Hi Scott, I was very happy to hear abdominal compartment syndrome discussed in this podcast, as it continues to be an unrecognized (and under treated) critical illness. Take a look at this case report from one of my Senior Registrars in Melbourne: http://ccforum.com/content/16/6/452

    Keep up the great #FOAMed work!

  17. Great podcast as always Scott, I think this type of case discussion is much needed as it provides the nuts and bolts to troubleshooting complex issues!

    Definitely good to create and use the concept of distinct stop points when things aren’t going according to plan.

    My one comment would be the caveat of looking at the IVC in the setting of IAH/ACS, because a “small” IVC may simply represent the net effect of IAP > CVP, hence the IVC should definitely be assessed again post-drainage, since that “hypovolemic” IVC may no longer be so!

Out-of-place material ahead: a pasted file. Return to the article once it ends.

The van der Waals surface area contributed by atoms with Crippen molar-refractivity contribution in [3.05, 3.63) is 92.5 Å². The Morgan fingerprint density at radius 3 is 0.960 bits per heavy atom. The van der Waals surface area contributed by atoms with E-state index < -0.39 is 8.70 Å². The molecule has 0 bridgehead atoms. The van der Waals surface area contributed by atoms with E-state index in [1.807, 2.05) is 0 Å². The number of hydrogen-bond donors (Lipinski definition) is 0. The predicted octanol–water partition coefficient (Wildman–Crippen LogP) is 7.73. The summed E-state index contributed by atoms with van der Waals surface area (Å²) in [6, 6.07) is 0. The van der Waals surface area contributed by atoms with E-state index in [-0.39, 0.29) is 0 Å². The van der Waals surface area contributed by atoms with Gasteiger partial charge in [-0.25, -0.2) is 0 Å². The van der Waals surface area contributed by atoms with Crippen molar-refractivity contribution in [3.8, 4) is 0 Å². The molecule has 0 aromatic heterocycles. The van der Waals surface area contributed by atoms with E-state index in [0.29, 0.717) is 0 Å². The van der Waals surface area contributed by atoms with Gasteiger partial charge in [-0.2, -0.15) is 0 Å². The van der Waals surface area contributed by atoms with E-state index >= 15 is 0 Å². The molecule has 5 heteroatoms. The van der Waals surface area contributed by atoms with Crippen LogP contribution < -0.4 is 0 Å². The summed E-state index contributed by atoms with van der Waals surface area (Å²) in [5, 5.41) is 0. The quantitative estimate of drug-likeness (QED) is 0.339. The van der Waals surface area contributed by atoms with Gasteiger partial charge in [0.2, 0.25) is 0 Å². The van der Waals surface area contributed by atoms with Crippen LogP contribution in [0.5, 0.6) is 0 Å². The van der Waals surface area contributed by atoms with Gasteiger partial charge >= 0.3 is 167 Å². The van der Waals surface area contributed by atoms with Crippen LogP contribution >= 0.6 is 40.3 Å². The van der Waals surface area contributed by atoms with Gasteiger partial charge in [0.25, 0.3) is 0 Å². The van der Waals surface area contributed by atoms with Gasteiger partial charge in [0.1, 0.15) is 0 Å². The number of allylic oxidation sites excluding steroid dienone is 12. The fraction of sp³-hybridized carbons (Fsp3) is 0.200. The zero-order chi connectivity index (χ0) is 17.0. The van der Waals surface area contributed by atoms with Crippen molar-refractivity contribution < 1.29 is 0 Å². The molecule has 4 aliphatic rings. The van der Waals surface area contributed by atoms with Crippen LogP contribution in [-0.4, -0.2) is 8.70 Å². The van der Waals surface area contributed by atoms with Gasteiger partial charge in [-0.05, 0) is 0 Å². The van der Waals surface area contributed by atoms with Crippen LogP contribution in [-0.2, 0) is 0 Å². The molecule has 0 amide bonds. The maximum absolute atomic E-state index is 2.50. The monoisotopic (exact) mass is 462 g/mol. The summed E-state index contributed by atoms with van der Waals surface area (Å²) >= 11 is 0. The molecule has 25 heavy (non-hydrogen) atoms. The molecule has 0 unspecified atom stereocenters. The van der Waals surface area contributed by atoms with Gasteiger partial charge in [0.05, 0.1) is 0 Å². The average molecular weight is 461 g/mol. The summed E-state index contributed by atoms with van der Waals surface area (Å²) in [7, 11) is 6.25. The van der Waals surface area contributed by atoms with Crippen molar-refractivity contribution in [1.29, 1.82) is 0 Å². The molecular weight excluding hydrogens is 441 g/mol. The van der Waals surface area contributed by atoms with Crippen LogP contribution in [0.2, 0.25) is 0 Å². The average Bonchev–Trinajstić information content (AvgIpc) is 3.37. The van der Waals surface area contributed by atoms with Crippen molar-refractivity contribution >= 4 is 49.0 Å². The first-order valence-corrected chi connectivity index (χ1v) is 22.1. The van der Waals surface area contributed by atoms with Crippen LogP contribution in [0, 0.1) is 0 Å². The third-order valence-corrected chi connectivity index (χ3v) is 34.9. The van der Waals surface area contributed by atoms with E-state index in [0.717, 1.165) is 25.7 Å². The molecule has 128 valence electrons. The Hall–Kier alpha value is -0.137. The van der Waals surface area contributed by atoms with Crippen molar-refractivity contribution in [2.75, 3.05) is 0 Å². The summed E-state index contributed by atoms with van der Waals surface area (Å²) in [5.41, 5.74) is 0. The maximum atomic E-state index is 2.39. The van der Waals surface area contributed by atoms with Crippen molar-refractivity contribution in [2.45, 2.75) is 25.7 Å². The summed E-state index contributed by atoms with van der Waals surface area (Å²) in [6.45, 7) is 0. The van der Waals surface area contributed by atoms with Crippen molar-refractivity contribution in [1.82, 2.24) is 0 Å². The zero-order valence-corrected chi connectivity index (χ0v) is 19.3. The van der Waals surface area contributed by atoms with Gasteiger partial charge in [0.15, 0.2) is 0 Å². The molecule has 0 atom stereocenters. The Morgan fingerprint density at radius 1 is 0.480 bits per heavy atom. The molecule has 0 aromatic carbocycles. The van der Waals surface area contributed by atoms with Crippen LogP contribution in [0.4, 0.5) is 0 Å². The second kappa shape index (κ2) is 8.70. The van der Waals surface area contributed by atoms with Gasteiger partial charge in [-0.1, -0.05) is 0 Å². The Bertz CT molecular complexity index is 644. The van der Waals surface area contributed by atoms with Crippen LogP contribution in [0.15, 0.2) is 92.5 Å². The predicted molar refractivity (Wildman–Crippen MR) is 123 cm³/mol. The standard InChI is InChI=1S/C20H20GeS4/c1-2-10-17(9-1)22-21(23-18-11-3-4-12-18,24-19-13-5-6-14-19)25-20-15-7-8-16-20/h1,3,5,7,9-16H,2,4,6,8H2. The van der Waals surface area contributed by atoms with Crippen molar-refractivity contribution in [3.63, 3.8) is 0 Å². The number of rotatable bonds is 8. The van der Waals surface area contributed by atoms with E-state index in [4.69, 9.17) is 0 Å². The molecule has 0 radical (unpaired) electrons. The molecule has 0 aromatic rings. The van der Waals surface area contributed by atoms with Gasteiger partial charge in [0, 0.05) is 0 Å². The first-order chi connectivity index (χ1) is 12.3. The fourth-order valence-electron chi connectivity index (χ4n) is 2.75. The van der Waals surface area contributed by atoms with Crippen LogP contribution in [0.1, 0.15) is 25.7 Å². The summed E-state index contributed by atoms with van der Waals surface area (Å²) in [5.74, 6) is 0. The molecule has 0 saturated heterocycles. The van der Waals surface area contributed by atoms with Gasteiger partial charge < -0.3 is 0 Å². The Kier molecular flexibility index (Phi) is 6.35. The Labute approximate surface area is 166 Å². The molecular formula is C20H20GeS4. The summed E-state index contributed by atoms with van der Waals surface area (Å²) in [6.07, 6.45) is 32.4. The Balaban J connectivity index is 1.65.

cheers!

    Phil

    • Phillipe, Absolutely agree, the small IVC was definitely from the IAH and it is a point worth stressing. That is why I emphasized that it was small, but not expanding with mech ventilation.

  18. John Roe says:

    Gold. Loved the clinical story, but moreover, just hearing about how to think and troubleshoot was fabulous.

    Great!

    Pj

  19. Justin Koffer says:

    Great podcast. One question: in my shop the general opinion is that adding epi to norepi to increase pvr is pointless, because all the alpha-1 receptors are already taken. And if you gave it to increase contractility via beta-receptors why did you not choose dobutamine? what is your take on that? thanks

    • I you have no ceiling dose of norepi, then you can use dobutamine, but your norepi dose may go up. Many places lock the max dose of norepi at 20-30 mcg/min, in which case epi may spare norepi dose. Don’t think it much matters.

  20. Thanks for intresting info.
    Would run a case by you all i saw yesterday.
    pt 70year fit and healthy out playing golf, found unresponsive.
    paramedic call, was BP210/110,HR70 WEAK THREADY ??/GCS 7/15. TEMP 33.3
    Difficult to tube ,so LMA APPLED.
    On arrival seen by medical reg and ED reg.ITU REG( OH RYT IAM IN UK A&E)